On the NICHD website you are quoted saying “I truly believe that, for children born today, knowing their genomics will have a significant impact on their health into adulthood.  Possibly in ways we have yet to imagine.” Can you describe how the progress NICHD has made on mapping the human genome can contribute to what we know about autism and how this will have an impact on individuals with autism?

 A.G. Having the human genome sequence in hand, which we have basically had since 2003, is very helpful if we are going to understand if all autism is due to some interaction between various genetic factors and various environmental factors. Now that we know much more about our genomic makeup, we know much more about variation, both from the sequencing of the genome that was done back in 2003 and since then, improving our understanding of the role of copy number variants in the genome, which is something we have only known about in the past few years. In autism, there is a suggestion that copy number variants could be one of those genetic variations that is important to understanding autism. Our knowledge of the genome continues to unfold and get more sophisticated, and we are coming to understand epigenetic phenomenon. Those kinds of things will be very important in terms of finally beginning to understand what are the specific causes of autism. The great news is we are beginning to acquire those genomic tools. The bad news is we are still early in that age. We are still developing some of those tools but it is a very promising area in the near future

 Can genomics provide not only insight into the biological basis for autism, but also insight into how individuals with autism may respond to certain treatments or medications?

 A.G. Absolutely, very good question. Certainly in terms of medications, whether we are talking about medications for autism or any other condition, if you give somebody a medicine, it has 1 of 3 effects. The medication either has the desired, therapeutic effect, it has no effect, or it has a toxic side effect. Sometimes, it may have the desired effect and the toxic effect. And why is that variation? It is for lots of reasons but a lot of it has to do with how a body metabolizes the drug once we take it.  What determines how we metabolize drugs or enzymes we have in our body (enzymes are nothing more than proteins that are coded by genes) is that we have genetic variants. There is no reason to think drugs we use for autism would be very much different from all other drugs. It is also possible that for some of the nonmedical treatments that are used today or will be in the future for autism, genes could play a role. There are probably genetic variants that we very well don’t much understand today that affect how responsive one is. Someday, and that day is still far away, we may use one’s genetic makeup, or their genome, to help individualize the various kinds of therapies we use, particularly medical therapies but even non-medical therapies and interventions that may give us some guide. A lot of other things will help guide too but that is one of the pieces of information that will someday be helpful.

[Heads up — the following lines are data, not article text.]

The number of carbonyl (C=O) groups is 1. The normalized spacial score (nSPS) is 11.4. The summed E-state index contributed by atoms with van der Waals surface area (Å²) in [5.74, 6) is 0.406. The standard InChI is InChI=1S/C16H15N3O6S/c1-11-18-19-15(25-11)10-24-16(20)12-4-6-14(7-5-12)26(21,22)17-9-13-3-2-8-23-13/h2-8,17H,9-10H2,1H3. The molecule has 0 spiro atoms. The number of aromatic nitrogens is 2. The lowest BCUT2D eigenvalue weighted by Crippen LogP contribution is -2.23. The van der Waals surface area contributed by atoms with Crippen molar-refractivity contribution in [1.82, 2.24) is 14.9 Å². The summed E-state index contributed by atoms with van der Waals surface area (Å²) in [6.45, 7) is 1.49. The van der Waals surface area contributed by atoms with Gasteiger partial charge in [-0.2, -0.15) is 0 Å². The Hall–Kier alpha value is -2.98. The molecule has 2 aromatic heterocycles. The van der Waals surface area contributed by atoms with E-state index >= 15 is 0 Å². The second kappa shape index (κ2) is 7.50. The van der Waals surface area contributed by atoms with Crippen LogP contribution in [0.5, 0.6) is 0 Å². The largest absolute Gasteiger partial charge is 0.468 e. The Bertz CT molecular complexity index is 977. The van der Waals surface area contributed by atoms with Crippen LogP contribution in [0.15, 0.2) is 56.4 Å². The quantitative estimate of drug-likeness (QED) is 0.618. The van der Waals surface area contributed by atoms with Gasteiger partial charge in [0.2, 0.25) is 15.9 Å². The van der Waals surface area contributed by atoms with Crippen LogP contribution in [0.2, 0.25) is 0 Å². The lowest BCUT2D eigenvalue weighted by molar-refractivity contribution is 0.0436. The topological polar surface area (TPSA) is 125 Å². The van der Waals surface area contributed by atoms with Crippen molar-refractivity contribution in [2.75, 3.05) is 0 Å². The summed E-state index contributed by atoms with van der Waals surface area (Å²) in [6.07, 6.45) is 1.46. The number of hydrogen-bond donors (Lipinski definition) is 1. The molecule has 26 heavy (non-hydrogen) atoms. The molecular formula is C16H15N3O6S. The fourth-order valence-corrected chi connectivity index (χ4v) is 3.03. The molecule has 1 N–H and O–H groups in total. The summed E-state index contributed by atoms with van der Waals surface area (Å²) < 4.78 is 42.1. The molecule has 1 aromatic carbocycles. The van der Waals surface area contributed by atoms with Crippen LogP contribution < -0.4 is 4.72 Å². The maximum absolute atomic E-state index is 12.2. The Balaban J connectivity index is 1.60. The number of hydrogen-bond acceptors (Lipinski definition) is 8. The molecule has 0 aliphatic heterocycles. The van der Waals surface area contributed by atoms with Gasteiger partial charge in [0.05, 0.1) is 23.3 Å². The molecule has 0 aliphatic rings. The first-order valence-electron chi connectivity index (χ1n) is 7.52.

My younger sister has PDD-NOS and this has allowed me to truly understand some of the difficulties that exist in families of individuals with autism. It has also helped me to understand the struggles that these individuals have in society as a whole. What are some specific ways in which identifying genetic markers in autism can help individuals with autism and their families? What kind of social impact can this bring about?

 A.G. Well this is a good question, a very complicated one in some ways. Obviously if we can understand genetic factors that are largely but not only inherited and how genetic factors play a role in autism, families can get a better understanding of what are the inherited factors in their families and could change one’s risk for developing autism. Eventually the hope would be that by understanding genetic mechanisms involved, we can both guide most folks with autism more accurately and earlier in their lives but also, really tailor therapies, whether they be medical or other, specifically for who they are as individuals. For many diseases or conditions, not just true of autism, but conditions like asthma, etc., we treat them like they are one disorder. Biologically, whether it’s asthma or autism, we are probably talking about a number of different conditions, which simply have the same symptoms. We historically tend to label conditions by symptoms, rather than by cause, but if you want to treat something and prevent it from getting worse, you really want to understand the biology. If you try to treat the symptom you won’t be as effective as if you treat the underlying biological causation. Our hope is that genetics and other kinds of scientific advances will give us a more sophisticated view of autism so we can begin to tease out autism. Right now we have identified autism primarily by where on the spectrum someone fits. That can be very useful obviously, but even more useful in some ways would be not just where on the spectrum and what are the effects, but what are the actual causes involved. Someone who has autism for one biological reason may respond very differently to a given therapy than someone who has autism from a completely different biological basis, but simply has the same behaviors.